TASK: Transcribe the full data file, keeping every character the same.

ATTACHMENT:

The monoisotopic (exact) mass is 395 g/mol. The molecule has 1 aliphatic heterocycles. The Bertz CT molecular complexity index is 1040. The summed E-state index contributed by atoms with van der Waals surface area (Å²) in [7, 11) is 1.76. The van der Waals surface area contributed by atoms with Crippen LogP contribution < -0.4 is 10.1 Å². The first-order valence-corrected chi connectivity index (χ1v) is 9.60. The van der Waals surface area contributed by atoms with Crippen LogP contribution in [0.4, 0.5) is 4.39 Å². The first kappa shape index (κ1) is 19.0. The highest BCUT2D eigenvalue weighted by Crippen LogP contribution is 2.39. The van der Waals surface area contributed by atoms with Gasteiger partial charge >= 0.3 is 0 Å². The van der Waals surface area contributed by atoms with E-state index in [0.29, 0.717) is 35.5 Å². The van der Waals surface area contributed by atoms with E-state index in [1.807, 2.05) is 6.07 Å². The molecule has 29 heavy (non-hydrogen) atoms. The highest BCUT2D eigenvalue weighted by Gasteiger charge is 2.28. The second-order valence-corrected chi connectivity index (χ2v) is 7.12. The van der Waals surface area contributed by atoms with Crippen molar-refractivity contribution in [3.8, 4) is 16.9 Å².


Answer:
The monoisotopic (exact) mass is 395 g/mol. The molecule has 1 aliphatic heterocycles. The Bertz CT molecular complexity index is 1040. The summed E-state index contributed by atoms with van der Waals surface area (Å²) in [7, 11) is 1.76. The van der Waals surface area contributed by atoms with Crippen LogP contribution < -0.4 is 10.1 Å². The first-order valence-corrected chi connectivity index (χ1v) is 9.60. The van der Waals surface area contributed by atoms with Crippen LogP contribution in [0.4, 0.5) is 4.39 Å². The first kappa shape index (κ1) is 19.0. The highest BCUT2D eigenvalue weighted by Crippen LogP contribution is 2.39. The van der Waals surface area contributed by atoms with Gasteiger partial charge >= 0.3 is 0 Å². The van der Waals surface area contributed by atoms with E-state index in [0.29, 0.717) is 35.5 Å². The van der Waals surface area contributed by atoms with E-state index in [1.807, 2.05) is 6.07 Å². The molecule has 29 heavy (non-hydrogen) atoms. The highest BCUT2D eigenvalue weighted by Gasteiger charge is 2.28. The second-order valence-corrected chi connectivity index (χ2v) is 7.12. The van der Waals surface area contributed by atoms with Crippen molar-refractivity contribution in [3.8, 4) is 16.9 Å².